Change the default file name to help search engines understand your image and improve your SEO value.
This requires a bit of work depending on the length of your media library, but changing the default image name is always a good idea. Take this chocolate picture, for example:
You could simply call it “chocolate”, but if you sell chocolate on your site, all the images could be called “chocolate-1”, “chocolate-2”, etc.
I called this image “coffee with dark chocolate” to allow users and search engines to understand the image.
#6. SEO Friendly Alt Text For Image
Alt tags are an alternative text to images when a browser cannot represent them correctly. Similar to the title, the alt attribute is used to describe the content of an image file.
When the image does not load, you get an image box with the alt tag present in the upper left corner. Make sure that they fit the image and that the image is relevant.
Paying attention to alt tags is also beneficial for the overall on-page SEO strategy. You want to make sure that all other optimization areas are in place, but if the image is not loaded for some reason, users will see what the image should be.
Also, adding appropriate alternative tags to images on your site can help you get better search engine rankings by associating keywords with images. Even Google commented on the value of the alternative text in images.
Provide Google with useful information on the subject of the image. We use this information to help determine the best image to return a user’s query.
The United States Disabilities Act requires an alternative text for people who cannot see their own images. Alternative descriptive text can alert users to exactly what is in the photo. For example, suppose you have a chocolate picture in place.
The alternative text could read:
<img src=”chocolate-1.jpg” alt=”chocolate”/>
However, a better alternative text that describes the image would be:
<img src=”chocolate-1.jpg” alt=” dark chocolate coffee flavored bar”/>
The alternative text is visible in the cached text version of the page, which helps benefit users and search engines. To get more SEO value, the alternative text can act as the anchor text of an internal link when the image is linked to a different page on the site.
#7. Image File Structure
In 2018, Google updated its Image Guidelines. One of the main updates they revealed was the use of the path and the file name to classify the images.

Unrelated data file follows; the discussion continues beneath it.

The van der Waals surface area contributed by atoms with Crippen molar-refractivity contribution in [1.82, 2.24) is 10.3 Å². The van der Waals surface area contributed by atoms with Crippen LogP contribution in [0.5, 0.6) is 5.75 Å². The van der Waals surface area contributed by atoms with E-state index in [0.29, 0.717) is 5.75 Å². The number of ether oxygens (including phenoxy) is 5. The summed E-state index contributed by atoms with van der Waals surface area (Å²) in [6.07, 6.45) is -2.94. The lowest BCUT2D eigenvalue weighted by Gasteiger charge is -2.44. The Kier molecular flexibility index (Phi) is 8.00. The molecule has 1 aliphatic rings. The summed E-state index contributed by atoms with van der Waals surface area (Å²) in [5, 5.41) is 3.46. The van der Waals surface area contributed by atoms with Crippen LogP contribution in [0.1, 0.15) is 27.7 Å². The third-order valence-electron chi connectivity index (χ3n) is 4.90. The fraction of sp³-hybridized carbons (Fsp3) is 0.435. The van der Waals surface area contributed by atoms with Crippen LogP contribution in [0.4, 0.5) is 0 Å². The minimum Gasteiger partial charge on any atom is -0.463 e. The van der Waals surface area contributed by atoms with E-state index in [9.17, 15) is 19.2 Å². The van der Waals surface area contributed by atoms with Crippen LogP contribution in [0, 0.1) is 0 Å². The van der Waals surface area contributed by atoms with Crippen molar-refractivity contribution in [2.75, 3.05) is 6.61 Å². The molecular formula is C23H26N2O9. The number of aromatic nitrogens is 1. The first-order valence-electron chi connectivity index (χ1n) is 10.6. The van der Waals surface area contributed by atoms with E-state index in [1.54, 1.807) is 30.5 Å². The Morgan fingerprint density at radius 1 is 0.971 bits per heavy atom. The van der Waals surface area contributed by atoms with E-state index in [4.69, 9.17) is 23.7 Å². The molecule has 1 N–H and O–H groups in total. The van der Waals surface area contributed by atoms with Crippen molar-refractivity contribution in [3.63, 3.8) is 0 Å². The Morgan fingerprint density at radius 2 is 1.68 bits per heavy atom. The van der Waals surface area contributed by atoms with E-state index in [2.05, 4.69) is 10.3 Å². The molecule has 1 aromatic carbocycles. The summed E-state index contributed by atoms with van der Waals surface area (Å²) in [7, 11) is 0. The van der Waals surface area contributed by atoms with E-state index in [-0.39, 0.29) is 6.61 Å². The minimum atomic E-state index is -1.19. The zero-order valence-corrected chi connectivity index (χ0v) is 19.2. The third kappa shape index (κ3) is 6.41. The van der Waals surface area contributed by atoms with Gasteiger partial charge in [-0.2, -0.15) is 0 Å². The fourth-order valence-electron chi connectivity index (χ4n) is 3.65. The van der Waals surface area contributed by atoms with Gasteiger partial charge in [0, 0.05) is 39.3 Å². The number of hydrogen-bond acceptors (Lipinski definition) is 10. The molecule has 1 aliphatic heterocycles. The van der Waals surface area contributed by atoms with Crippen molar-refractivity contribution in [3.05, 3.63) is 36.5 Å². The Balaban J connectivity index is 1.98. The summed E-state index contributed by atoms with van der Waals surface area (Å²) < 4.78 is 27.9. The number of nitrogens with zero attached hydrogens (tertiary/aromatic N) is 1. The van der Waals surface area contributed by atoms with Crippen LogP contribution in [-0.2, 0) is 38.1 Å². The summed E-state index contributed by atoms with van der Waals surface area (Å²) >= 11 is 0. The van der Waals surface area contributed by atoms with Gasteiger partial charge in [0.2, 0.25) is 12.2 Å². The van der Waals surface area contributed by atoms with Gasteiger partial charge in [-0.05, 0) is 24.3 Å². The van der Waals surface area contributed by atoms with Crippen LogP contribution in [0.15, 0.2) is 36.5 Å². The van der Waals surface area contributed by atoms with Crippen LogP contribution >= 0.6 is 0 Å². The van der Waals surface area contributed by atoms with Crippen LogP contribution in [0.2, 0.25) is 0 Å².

Repeat: the path and filename are a real ranking factor.
For example, if you are a multi-product e-commerce brand, instead of placing all product images in a / media / generic folder, I recommend structuring your subfolders for more topics related to the category such as / shorts / or / denim /.
#8. Create the Title and Description of Your Page
Google also revealed that it uses the title and description of the page as part of the image search algorithm.
The Google support page says:
“Google Images automatically generates a title and snippet to best explain each result and how it relates to the user query… We use a number of different sources for this information, including descriptive information in the title, and meta tags.”
All the basic SEO factors of your page, such as metadata, header tags, page copy, structured data, etc. It will affect how Google classifies your images.
It’s like putting all your ingredients in your burrito. It tastes much better with guacamole. So be sure to add guac to improve the ranking of the image.
#9. Define Your Dimensions
If you use AMP or PWA, you must define the dimensions of your image in the source code.
However, if you are not using it, it is still a good practice to set the width and height. It provides a better user experience.
It also allows browsers to scale the image before loading CSS. This prevents the page from skipping when loading.
#10. Mobile-Friendly Image
Ah, mobile SEO. In the worst case, it can offer a high bounce rate and low conversions. But, at best, it can offer more rating power and better user participation.
The problem is, how do you optimize your images for the first mobile index?
You create receptive images. This means that the image will be scaled to the size of the site, regardless of whether the user is using a computer or a mobile phone. It adapts to the size of the device.
#11. Add Images To Your Sitemap
Whether you are adding your images to your site map or creating a new site map for images, you want images somewhere in your site maps.
Having your images on a site map greatly increases the chances of search engines tracking and indexing your images. This results in more traffic on the site.
If you are using WordPress, Yoast offers a plugin sitemap solution.
Key Strategies For Image Optimization
Then, before you start uploading your image to the site, follow the rituals for optimizing previous images.
Most importantly, make sure the image and alternative text are relevant to the page. Other main topics:
- Choose the correct file format. PNGs are my favorite screenshots.
- Reduce the file size to speed up page loading speed.
- Make sure your SEO elements on the page (metadata, structured data, etc.) match your image.
- For traceability, create an image site map or make sure the images appear on your site map.
Optimizing images is no joke. With advances in voice search technology, the media is increasingly important and the entire site will benefit from the previous steps.
Image Credits: Shutterstock
All screenshots were taken by the author